October 4, 2012
A Kiss is Just a Kiss…
Or so states the line from “As Time Goes By,” the song made immortal when Dooley Wilson sang it for Ingrid Bergman in the movie Casablanca. While a kiss might be “just a kiss,” most of the time, there are “special” kisses. I’ll bet you remember your first kiss, and maybe a few others. Some kisses are so special you’ll never forget them.
When you’re writing about a kiss, you can’t just describe it and have it mean anything. No matter how great you are at describing a kiss, it has to mean something to the characters if you want it to have meaning for the readers. In other words, if a kiss is to have impact, it has to have a story.
Different Kinds of Kisses
- Peck on the cheek
- Reluctant kiss
- Stolen kiss
- Sloppy kiss
- French kiss
- Passionate kiss
- Goodbye kiss
- A kiss hello
- A good-morning kiss
- A good-night kiss
- An I-want-you kiss
- An after-the-fact kiss.
The list goes on and on. But no matter the kiss, it has to have a story. Think of some of the most famous movie kisses:
- Gone With The Wind, when Rhett Butler proposes to Scarlett and kisses her while Atlanta burns in the background.
- Pretty Woman, when, after proclaiming throughout the movie that she doesn’t kiss clients, Julia Roberts’ white knight finally comes to get her and they kiss.
- From Here to Eternity, when Burt Lancaster and Deborah Kerr shocked the movie-going audiences with their passionate kiss on the beach.
- Casablanca, when Bogart reunited with Ingrid Bergman in his upstairs apartment.
- The Princess Bride. Who can ever forget the “kiss to end all kisses.”
I was writing a scene the other night that had a kiss in it. I got to thinking about the different kinds of kisses and realized the one I was writing had no meaning. Then I thought of a story to get my point across. First, though, you’ll have to get to know my dog—
I’ll start off the story by telling you flat out—if Whiskers were a human, she’d be a hermit. To call Whiskers independent would be a gross understatement. Aloof wouldn’t come close. Anti-social would be closer to the truth.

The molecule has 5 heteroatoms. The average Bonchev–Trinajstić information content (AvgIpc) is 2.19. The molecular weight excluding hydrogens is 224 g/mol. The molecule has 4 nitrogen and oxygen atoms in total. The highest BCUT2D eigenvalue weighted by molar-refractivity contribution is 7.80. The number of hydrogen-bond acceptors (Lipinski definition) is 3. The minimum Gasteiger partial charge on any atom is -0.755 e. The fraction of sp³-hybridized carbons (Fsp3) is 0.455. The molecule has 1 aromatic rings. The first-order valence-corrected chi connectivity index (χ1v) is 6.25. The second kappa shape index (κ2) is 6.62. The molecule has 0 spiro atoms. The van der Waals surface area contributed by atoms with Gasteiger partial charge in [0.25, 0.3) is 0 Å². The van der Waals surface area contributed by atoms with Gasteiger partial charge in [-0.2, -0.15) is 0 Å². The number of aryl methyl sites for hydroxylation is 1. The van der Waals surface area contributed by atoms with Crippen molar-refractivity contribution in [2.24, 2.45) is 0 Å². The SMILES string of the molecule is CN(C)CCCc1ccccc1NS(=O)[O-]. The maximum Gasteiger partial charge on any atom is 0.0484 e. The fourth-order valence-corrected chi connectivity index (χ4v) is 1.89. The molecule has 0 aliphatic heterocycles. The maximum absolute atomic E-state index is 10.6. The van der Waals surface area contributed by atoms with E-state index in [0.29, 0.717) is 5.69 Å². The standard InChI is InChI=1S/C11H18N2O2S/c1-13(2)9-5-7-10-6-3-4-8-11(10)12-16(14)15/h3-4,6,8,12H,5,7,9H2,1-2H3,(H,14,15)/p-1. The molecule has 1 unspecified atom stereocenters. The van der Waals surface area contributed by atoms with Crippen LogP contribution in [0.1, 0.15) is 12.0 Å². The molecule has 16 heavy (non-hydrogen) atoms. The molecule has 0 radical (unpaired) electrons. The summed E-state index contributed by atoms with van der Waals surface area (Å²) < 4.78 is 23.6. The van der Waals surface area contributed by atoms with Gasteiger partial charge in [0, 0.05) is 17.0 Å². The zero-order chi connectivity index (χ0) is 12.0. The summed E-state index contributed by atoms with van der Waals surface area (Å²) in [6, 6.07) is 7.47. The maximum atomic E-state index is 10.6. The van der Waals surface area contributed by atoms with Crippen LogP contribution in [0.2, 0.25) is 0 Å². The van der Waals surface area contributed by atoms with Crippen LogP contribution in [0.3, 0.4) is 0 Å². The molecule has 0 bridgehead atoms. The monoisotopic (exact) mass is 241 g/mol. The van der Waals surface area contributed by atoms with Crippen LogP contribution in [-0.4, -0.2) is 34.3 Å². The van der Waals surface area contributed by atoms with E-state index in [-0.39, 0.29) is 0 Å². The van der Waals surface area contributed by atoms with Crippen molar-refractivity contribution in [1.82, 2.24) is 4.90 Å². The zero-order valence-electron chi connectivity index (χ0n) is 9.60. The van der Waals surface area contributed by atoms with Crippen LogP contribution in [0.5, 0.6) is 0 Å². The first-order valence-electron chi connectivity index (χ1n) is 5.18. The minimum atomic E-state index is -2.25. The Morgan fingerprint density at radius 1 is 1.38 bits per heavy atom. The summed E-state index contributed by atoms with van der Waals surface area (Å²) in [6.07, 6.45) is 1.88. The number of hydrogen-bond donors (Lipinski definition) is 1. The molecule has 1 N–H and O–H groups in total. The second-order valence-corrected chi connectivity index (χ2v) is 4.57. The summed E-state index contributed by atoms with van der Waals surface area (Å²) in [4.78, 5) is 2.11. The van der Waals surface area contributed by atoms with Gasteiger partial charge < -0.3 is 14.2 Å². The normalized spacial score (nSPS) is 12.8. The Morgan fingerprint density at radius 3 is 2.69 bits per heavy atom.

We have an animal sanctuary with forty animals, and twelve of them are dogs. Whiskers won’t sleep or eat with any of them. Dogs are pack animals; they’re supposed to want to live together. Not Whiskers.
We first met Whiskers when she was two months old. She was living in a drainage ditch under a little bridge. I used to joke that she was like the troll from the children’s story, Three Billy Goats Gruff.
For about a year or so she lived by herself on the street. One day she got hit by a car and couldn’t walk. We took her in and tended to her. For a month my son carried her outside every day to let her go to the bathroom. He took care of her until she was able to manage by herself again. She stayed with us after that, but it was on her terms.
- She wouldn’t drink from inside the house
- Wouldn’t sleep with other dogs
- Wouldn’t sleep inside at night
- Wouldn’t live with other dogs
- Wouldn’t eat with other dogs
- Wouldn’t stay in the fenced area
In return for our generosity, Whiskers appointed herself guardian of our property, about 15 acres. Every night for the past ten years, she has stayed outside, through heat, rain, cold…it didn’t matter. She has fought with, and driven off stray dogs, chased deer, fought coyotes and even held her ground against wild pigs, though she stopped short of fighting them.
A Crippling Event
A few months ago, while I was writing, I heard a noise outside. When I looked, I found Whiskers dragging herself toward the house. Her back legs were crippled. I carried her in and the next day we took her to the vet. He didn’t give us much hope. We kept her in the clinic for two weeks, but she still couldn’t walk. We decided to take her home.
For three more weeks we gave her pills and carried her out every day. There had been slight improvement, but not much. She still couldn’t walk ten feet without falling down. We decided we’d give it another few weeks.